The poll shows that the palace massacre is the reason for descending popularity of the monarchy (40 per cent think that’s the reason). A statement issued by King Gyanendra immediately after the massacre claiming that the “firing occurred suddenly from an automatic gun” created doubt about him in people. The royal commission formed to inquire about the incident contradicted the king’s claim.

32 pre cent in the poll blame king Gyanendra’s behavior and 17 percent credit royal government’s anti-democratic actions for the declining popularity of the monarchy. 4 percent think that’s because the ‘palace’s conspirative characteristic’ where as 5 percent selected the “I don’t know’ option. The conclusion of the opinion poll signals the uncertain future of monarchy and king in Nepal.

Villagers think palace massacre is the reason for sinking popularity where as city dwellers blame royal regime’s anti-democracy activities for the same. Equal number (32 percent) blame Gyanendra’s habit and activities. Religion wise, 68 percent Kirats, 50 percent Buddhist and 39.2 Hindus believe palace massacre is the reason for sinking popularity where as 16.4 percent Hindus think it’s because of the anti-democratic activities of royal regime that popularity of monarchy is sinking. 33.3 percent Hindus blame king Gyanendra’s habit and activities for the same.

Even as the popularity of the monarchy is sinking daily, the survey says, people want to continue the institution in constitutional or ceremonial form because of the traditional relationship of people and palace. Responding to a question “do you think there should be space to king or monarchy in future?” 54 percent said “yes, there should be” and 39 percent said “no”. “Nepali people are still divided over the issue of monarchy,” said Sudhendra Sharma, Director of the institute that conducted the poll. More people in mountainous and hilly region don’t want monarchy than those in Tarai area.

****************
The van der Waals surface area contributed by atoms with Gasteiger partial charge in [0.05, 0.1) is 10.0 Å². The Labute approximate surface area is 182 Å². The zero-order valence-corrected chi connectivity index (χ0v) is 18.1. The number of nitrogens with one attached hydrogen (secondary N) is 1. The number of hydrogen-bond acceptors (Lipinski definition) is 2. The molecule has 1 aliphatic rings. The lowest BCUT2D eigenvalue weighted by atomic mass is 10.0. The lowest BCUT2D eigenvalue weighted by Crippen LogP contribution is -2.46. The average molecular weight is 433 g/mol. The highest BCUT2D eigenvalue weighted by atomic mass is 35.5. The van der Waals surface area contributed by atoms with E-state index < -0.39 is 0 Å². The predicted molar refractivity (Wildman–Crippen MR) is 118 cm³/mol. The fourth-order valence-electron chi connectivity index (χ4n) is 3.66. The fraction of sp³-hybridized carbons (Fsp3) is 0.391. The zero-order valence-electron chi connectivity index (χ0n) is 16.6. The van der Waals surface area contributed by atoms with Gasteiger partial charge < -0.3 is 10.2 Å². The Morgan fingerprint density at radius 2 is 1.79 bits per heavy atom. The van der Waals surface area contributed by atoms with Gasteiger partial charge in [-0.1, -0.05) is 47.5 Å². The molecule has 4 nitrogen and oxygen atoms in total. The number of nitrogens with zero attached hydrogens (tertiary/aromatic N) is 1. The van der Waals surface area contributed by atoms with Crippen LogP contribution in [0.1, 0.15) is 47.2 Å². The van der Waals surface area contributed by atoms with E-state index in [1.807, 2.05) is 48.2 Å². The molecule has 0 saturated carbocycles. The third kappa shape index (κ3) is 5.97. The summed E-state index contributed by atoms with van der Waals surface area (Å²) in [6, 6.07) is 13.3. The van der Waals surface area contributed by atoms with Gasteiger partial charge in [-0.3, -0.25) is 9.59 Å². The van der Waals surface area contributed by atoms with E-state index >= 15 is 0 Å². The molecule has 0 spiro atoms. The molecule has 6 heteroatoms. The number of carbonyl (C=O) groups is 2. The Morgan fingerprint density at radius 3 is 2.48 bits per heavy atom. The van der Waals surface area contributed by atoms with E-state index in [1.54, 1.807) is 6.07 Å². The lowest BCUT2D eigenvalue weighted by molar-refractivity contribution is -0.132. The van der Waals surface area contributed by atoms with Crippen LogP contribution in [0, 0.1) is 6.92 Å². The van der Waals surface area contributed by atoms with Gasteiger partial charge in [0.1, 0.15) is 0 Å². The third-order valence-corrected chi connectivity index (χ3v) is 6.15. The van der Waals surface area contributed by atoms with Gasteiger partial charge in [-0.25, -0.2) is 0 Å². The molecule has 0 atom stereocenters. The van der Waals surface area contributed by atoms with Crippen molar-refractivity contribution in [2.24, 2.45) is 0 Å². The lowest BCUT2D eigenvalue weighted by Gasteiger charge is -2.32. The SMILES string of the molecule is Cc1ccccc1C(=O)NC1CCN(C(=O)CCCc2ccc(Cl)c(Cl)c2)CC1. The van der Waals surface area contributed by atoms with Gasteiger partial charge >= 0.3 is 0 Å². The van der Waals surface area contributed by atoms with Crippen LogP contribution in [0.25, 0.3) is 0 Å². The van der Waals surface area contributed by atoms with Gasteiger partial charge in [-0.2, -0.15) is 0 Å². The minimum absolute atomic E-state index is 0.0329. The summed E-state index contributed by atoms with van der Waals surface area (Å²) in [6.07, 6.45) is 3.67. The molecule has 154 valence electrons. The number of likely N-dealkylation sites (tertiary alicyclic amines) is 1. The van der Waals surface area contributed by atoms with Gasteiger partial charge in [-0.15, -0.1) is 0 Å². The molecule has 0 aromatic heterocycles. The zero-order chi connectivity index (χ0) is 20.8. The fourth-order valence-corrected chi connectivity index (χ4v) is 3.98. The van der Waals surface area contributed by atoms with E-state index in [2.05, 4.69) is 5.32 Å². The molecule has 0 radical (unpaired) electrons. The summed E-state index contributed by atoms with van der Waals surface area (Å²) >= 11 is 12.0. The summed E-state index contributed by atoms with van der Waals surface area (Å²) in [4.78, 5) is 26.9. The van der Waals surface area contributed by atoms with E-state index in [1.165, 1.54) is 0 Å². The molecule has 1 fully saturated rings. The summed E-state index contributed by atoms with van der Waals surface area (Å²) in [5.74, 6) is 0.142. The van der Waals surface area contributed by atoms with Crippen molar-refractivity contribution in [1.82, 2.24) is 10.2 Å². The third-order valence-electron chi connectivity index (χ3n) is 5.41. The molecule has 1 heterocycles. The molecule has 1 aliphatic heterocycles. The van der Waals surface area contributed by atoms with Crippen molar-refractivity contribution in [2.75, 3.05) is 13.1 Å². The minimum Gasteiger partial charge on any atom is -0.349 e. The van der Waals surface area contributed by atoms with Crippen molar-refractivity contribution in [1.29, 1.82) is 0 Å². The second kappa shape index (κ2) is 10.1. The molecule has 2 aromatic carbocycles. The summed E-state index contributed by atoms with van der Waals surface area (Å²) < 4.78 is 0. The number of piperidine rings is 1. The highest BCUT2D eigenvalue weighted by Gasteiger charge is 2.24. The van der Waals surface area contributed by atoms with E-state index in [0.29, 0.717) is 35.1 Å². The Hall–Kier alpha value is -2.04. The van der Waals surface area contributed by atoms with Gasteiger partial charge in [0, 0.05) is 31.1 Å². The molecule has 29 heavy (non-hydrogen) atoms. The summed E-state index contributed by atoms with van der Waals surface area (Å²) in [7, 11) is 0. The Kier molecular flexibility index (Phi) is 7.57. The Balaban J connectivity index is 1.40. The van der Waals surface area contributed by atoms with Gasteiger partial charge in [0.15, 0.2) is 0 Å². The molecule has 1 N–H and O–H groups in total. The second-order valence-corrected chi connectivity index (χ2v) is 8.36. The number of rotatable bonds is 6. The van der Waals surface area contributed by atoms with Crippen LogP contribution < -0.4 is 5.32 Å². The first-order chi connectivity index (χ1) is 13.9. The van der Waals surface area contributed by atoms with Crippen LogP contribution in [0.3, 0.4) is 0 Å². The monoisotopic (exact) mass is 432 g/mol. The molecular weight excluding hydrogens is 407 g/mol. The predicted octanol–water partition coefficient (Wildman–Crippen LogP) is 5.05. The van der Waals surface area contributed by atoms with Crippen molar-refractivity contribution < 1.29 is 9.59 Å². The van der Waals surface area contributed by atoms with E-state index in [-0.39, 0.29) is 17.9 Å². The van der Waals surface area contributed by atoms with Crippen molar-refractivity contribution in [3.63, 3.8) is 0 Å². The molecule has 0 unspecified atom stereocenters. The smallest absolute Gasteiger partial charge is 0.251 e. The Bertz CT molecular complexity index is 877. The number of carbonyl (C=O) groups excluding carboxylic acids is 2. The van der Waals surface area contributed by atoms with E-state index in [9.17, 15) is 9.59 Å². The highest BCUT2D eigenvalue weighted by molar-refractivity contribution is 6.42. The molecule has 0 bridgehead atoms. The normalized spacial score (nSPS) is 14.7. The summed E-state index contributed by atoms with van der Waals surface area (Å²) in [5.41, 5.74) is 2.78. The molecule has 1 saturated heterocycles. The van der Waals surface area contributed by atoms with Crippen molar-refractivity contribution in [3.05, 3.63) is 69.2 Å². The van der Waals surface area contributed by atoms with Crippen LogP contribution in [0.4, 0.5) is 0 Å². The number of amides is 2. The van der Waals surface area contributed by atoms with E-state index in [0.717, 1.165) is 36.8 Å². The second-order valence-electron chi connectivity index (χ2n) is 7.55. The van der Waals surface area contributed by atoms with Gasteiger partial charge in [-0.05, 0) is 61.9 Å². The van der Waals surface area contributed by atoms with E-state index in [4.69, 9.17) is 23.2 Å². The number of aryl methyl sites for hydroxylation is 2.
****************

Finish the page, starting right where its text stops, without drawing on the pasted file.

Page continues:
The more people are educated, the more they are against the monarchy. Only 28.1 percent uneducated said they don’t want monarchy where as 66.7 percent people with masters degree opined against monarchy.

Majority of those in favor of giving space to king and monarchy choose for constitutional (34 percent) or ceremonial (18) form. That means people wanting to give ‘ceremonial in whatever way’ space make 52 percent. Some 28 percent chose “I don’t know” option. 45 percent among those in favor of continuing monarchy wanted to do so because of monarchy being part of tradition where as 17 percent said it’s because ‘the ancestors of the current king unified our country’. 11 percent reason that ‘monarchy is the national symbol of unity.’ The traditional claim of the palace that ‘monarchy is the symbol of national unity’ has been contradicted by the poll result.

38 percent of those who don’t want the continuity of monarchy reason that they think so because monarchy is ‘feudal and barbaric institution’ where as 27 percent feel ‘monarchy doesn’t [help] develop the country.’ And 15 percent think they are against monarchy because ‘it worked against democracy’, 8 percent think monarchy ‘brought about division among people’.

63 percent feel Maoist problem will be solved through talks where as 13 percent don’t think so. 23 percent don’t know about the issue. 59 percent think the ongoing peace talks will solve the problem where as 12 percent said no.

Do you feel popularity of king and monarchy is sinking in the past few years? (All figures in percentage)

Yes- 87
No- 5
Don’t Know- 7
Don’t want to say-1

Where do you feel the obstructing is coming from against solving the current problem?

Don’t know- 50
Current government- 8
Foreigners- 7
King and palace- 10
Maoists-10
Seven Party Alliance-12

Peoples’ understanding of Constituent Assembly

I have heard about it- 59
I have understood- 23
I have correctly understood-18

If you have heard about the constituent assembly, do you think the election of CA is necessary?

Yes- 98
No- 1
Don’t Know- 1

Do you think CA election will be held in free atmosphere? (Asked to those who have heard about CA)

Yes- 54
No- 38
Don’t Know- 7
Don’t want to say-1

Do you think there should be international supervision of the CA election to make it free and fair?

Yes- 76
No- 20
Don’t Know- 4

Do you trust Maoists?

I don’t trust- 17
I don’t trust at all- 17
Dont’ Know- 6
I trust them somewhat- 45
I trust them very much-12

Do you trust political parties?

I don’t trust- 17
I don’t trust at all- 19
Dont’ Know- 7
I trust them somewhat- 45
I trust them very much-11

Do you feel the government is working on to restore peace in the country?

Yes- 66
No- 15
Don’t Know- 18
Don’t want to say-1

Do you feel the Maoist leadership is working on to restore peace in the country?

Yes- 68
No- 11
Don’t Know- 20
Don’t want to say-1

UWB blogger Tilak Pathak is a Nepal Magazine reporter. A longer version of the this story appeared in Nepali in the magazine.

India’s Media Card

Why Indian media are keeping mum over the biggest events taking place in her northern neighbor? Here’s an answer